So how do you deal with or manage sexual desire?
I am careful to avoid overly close relationships with members of the opposite sex. I have come to learn that often men, both married and unmarried, see single mothers as easy pickings and take advantage. I also avoid unnecessary exposure to sexual stimuli as what you feed the mind with; the body expresses.
Tell us a little about your childhood?
I grew up in Nairobi. I am definitely a mummy’s girl, after all, my mother too is a single parent. She did a fine job of raising us. I always knew I wanted to be a journalist. So, I became one and then left that arm of the profession and went to teaching journalism. Right now, I represent the fourth generation of teachers in my extended family right from my great grandfather.
What do you do for a living?
I am a senior lecturer of communication and I head the Communication and Multimedia Journalism Department at Riara University. Lecturing provides a lot of opportunities to mentor young minds. This is important to me as I am playing a major role in preparing the young adults for the future. Above all, by impacting skills and knowledge to young minds, I have a good opportunity to shape how Kenya and Africa at large turns out. I am a strong believer in the fact that education is a key driver of vision 2030 among other agendas. My specialization is communication and as you would know, the provision of information is vital for any development to take place. In this regard, I take lecturing very seriously. Previously I worked at School of Journalism, University of Nairobi and as a reporter with Nation Media Group.
What do you do for “me time”?
I do creative work like making bottle art. I also read a lot. This relaxes me and reenergizes me to be a better employee and a better mum.
What legacy do you want to leave for your daughters?
I am a Christian, and this is the driving force of my lie that guides me. Thus, I take my call to adoption seriously and practice intentional parenting, I want to raise Godly children; I want them to have Christian values: as the world tethers on the brink of collapse, I want my girls to remember that Jesus is the True North. That it is only in Christ that we have our being. I also want to leave a legacy of hard work. Everything I have achieved has come by hard work. I believe once they combine these two things, they will be set for a successful life. And this success, is not necessarily as defined by man - but success as far as Christian values and principles are concerned.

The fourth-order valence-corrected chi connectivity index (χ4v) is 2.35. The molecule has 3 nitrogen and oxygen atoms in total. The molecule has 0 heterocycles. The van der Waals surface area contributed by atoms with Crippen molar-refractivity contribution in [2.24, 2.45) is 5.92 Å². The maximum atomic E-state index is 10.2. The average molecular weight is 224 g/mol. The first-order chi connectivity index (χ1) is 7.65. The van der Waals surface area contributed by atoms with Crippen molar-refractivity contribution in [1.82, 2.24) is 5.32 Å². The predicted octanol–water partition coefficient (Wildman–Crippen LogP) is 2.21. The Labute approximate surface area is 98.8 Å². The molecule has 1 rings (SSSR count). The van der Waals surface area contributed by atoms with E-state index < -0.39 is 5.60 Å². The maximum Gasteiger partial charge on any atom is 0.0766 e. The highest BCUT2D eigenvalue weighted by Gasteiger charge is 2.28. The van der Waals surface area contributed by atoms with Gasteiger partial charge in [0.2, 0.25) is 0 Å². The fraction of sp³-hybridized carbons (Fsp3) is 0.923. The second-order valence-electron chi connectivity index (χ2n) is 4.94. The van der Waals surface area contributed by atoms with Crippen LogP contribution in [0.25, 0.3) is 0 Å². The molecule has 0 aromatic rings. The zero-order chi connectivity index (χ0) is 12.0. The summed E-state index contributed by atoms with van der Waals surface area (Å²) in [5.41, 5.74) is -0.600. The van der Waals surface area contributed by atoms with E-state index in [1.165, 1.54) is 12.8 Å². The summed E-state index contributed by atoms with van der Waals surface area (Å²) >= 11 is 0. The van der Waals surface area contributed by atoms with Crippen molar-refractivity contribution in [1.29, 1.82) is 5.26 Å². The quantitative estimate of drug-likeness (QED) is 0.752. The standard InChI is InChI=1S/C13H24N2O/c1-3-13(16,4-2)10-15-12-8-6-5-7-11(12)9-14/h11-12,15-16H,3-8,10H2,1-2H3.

When you look at the future what do you see?
I have not been dating and for now I am not interested in it. Nevertheless, I am happy in the space that I am in. It is a beautiful place. I have all my freedom and independence and my family of two girls. This does not rule out marriage but that’s a distance fantasy. I do not think I will adopt more children as I do believe that two children are enough. However, I do see myself working with charitable children’s institutions or at least advocating for the rights of children. I am a firm believer in the philosophy that institutes are not the right places to raise children but rather children belong to families where they are loved and where they draw their sense of belonging from. Well, by then I will be raising teens! But also, I hope to be still walking in God’s perfect will which I hope is aligned to children matters. It is not yet clear but this is a start.
Lastly, I am currently a senior lecturer of communication and I head the Communication and Multimedia Journalism Department at Riara University. In the past I have worked at School of Journalism, University of Nairobi and as a reporter with Nation Media Group. I really love my job and hope to continue growing, and to be still walking in God’s perfect will which I hope is aligned to children matters.